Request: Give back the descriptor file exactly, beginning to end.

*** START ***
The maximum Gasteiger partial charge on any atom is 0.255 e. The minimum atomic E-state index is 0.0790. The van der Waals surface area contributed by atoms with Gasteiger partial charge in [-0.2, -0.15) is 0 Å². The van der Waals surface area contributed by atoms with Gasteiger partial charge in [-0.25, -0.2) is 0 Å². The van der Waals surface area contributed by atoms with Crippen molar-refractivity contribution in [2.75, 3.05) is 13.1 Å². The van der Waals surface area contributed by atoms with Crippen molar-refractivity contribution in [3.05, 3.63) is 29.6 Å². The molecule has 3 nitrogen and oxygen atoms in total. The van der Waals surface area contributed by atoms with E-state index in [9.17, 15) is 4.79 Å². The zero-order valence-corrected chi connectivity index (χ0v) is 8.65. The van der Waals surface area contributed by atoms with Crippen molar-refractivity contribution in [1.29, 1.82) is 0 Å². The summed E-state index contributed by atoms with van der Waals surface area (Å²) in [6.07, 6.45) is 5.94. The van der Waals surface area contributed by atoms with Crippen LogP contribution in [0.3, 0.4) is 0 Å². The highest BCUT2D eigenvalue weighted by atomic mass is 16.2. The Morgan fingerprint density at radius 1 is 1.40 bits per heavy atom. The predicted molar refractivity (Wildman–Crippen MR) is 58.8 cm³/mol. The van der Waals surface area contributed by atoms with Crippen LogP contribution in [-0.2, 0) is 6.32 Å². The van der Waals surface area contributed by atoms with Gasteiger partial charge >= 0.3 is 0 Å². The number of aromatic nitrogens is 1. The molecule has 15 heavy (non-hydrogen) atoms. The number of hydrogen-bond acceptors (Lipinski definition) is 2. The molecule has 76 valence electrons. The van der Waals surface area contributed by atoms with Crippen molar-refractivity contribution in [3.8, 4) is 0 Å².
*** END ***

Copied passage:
The maximum Gasteiger partial charge on any atom is 0.255 e. The minimum atomic E-state index is 0.0790. The van der Waals surface area contributed by atoms with Gasteiger partial charge in [-0.2, -0.15) is 0 Å². The van der Waals surface area contributed by atoms with Gasteiger partial charge in [-0.25, -0.2) is 0 Å². The van der Waals surface area contributed by atoms with Crippen molar-refractivity contribution in [2.75, 3.05) is 13.1 Å². The van der Waals surface area contributed by atoms with Crippen molar-refractivity contribution in [3.05, 3.63) is 29.6 Å². The molecule has 3 nitrogen and oxygen atoms in total. The van der Waals surface area contributed by atoms with E-state index in [9.17, 15) is 4.79 Å². The zero-order valence-corrected chi connectivity index (χ0v) is 8.65. The van der Waals surface area contributed by atoms with Crippen molar-refractivity contribution in [1.29, 1.82) is 0 Å². The summed E-state index contributed by atoms with van der Waals surface area (Å²) in [6.07, 6.45) is 5.94. The van der Waals surface area contributed by atoms with Crippen LogP contribution in [0.3, 0.4) is 0 Å². The highest BCUT2D eigenvalue weighted by atomic mass is 16.2. The Morgan fingerprint density at radius 1 is 1.40 bits per heavy atom. The predicted molar refractivity (Wildman–Crippen MR) is 58.8 cm³/mol. The van der Waals surface area contributed by atoms with Crippen LogP contribution in [-0.2, 0) is 6.32 Å². The van der Waals surface area contributed by atoms with Gasteiger partial charge >= 0.3 is 0 Å². The number of aromatic nitrogens is 1. The molecule has 15 heavy (non-hydrogen) atoms. The number of hydrogen-bond acceptors (Lipinski definition) is 2. The molecule has 76 valence electrons. The van der Waals surface area contributed by atoms with Crippen molar-refractivity contribution in [3.8, 4) is 0 Å².